Who are the people in this category who benefit the most? Look no further than those who control the largest amount of capital in each area, the Chairmen and General Managers. Look no further than the boss when state property becomes private property following a restructuring of the state-owned company. These people have no interest in getting into the routine of running a business. Because they are in the position to determine the direction of policy changes, they can always use that means to get what they want.
2. Experts and professors
They are the most important guests of government officials at every level, helping cook up theories to validate their policies.
3. Gangsters, hooligans, and mafia-style organizations
When the rule of law is not in place, then there is a need of some sort of force to fill the void. In the current China, such force takes the form of a mafia-style organization. In many regions, the activities of various gangsters and mafias are at an astonishing level. Government departments are afraid of them, or even form alliances with them.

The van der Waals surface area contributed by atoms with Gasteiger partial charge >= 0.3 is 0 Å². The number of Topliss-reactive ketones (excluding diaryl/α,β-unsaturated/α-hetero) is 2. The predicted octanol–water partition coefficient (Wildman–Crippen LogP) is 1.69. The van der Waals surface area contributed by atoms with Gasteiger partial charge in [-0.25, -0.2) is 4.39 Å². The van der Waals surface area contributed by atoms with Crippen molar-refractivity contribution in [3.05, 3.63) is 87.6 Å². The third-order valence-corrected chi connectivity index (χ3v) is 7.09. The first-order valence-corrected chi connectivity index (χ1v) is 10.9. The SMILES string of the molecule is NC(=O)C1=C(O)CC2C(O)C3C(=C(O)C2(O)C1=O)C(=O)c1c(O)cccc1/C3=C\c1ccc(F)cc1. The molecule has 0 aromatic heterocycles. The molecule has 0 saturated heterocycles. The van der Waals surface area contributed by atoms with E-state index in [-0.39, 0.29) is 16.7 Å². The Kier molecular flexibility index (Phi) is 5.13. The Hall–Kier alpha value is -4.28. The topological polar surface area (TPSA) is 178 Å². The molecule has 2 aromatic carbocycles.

4. Private entrepreneurs
Economic reform has brought about the development of various kinds of private enterprises. In many southern and coastal areas, private enterprises are the main body of the economy. These people are young and knowledgeable, most of them have read Dale Carnegie’s Success Secrets and have a domestic MBA title. Most importantly, they all know the current situation of China. They have established all kinds of networks with local officials. They all understand the rules: Power is money; money also requires protection from power.
5. Urban white collar workers
This group works for riches, and includes domestic and overseas capitalists. They mostly reside in nice office buildings. They are well-trained and have good manners. These people earn high salaries and have a high social status.